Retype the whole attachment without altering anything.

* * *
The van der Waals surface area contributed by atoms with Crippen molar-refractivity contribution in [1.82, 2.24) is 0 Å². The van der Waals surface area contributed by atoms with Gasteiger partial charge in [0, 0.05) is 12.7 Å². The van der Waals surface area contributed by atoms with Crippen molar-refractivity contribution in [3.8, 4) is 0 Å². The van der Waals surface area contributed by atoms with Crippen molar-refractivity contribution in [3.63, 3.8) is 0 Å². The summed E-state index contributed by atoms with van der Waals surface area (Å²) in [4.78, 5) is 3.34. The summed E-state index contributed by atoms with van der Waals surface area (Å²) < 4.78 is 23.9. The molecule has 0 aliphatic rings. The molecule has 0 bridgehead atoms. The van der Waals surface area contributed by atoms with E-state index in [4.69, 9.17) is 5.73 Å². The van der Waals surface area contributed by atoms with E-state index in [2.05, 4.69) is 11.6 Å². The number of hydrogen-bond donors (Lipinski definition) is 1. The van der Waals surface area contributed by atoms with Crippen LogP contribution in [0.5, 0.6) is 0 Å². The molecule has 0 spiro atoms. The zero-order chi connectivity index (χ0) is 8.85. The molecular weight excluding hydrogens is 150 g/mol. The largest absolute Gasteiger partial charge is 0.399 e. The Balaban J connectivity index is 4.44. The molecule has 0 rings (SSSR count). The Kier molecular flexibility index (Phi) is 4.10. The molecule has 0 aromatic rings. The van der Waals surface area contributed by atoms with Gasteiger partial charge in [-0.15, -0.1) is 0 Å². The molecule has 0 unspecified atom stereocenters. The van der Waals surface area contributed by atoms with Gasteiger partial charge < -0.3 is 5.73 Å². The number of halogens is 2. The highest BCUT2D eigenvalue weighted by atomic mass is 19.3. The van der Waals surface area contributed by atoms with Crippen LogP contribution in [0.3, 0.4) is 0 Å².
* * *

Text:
The van der Waals surface area contributed by atoms with Crippen molar-refractivity contribution in [1.82, 2.24) is 0 Å². The van der Waals surface area contributed by atoms with Gasteiger partial charge in [0, 0.05) is 12.7 Å². The van der Waals surface area contributed by atoms with Crippen molar-refractivity contribution in [3.8, 4) is 0 Å². The van der Waals surface area contributed by atoms with Crippen molar-refractivity contribution in [3.63, 3.8) is 0 Å². The summed E-state index contributed by atoms with van der Waals surface area (Å²) in [4.78, 5) is 3.34. The summed E-state index contributed by atoms with van der Waals surface area (Å²) < 4.78 is 23.9. The molecule has 0 aliphatic rings. The molecule has 0 bridgehead atoms. The van der Waals surface area contributed by atoms with E-state index in [4.69, 9.17) is 5.73 Å². The van der Waals surface area contributed by atoms with E-state index in [2.05, 4.69) is 11.6 Å². The number of hydrogen-bond donors (Lipinski definition) is 1. The van der Waals surface area contributed by atoms with Crippen LogP contribution in [0.5, 0.6) is 0 Å². The molecule has 0 spiro atoms. The zero-order chi connectivity index (χ0) is 8.85. The molecular weight excluding hydrogens is 150 g/mol. The largest absolute Gasteiger partial charge is 0.399 e. The Balaban J connectivity index is 4.44. The molecule has 0 rings (SSSR count). The Kier molecular flexibility index (Phi) is 4.10. The molecule has 0 aromatic rings. The van der Waals surface area contributed by atoms with Gasteiger partial charge in [-0.15, -0.1) is 0 Å². The molecule has 0 unspecified atom stereocenters. The van der Waals surface area contributed by atoms with Gasteiger partial charge < -0.3 is 5.73 Å². The number of halogens is 2. The highest BCUT2D eigenvalue weighted by atomic mass is 19.3. The van der Waals surface area contributed by atoms with Crippen LogP contribution in [0.3, 0.4) is 0 Å².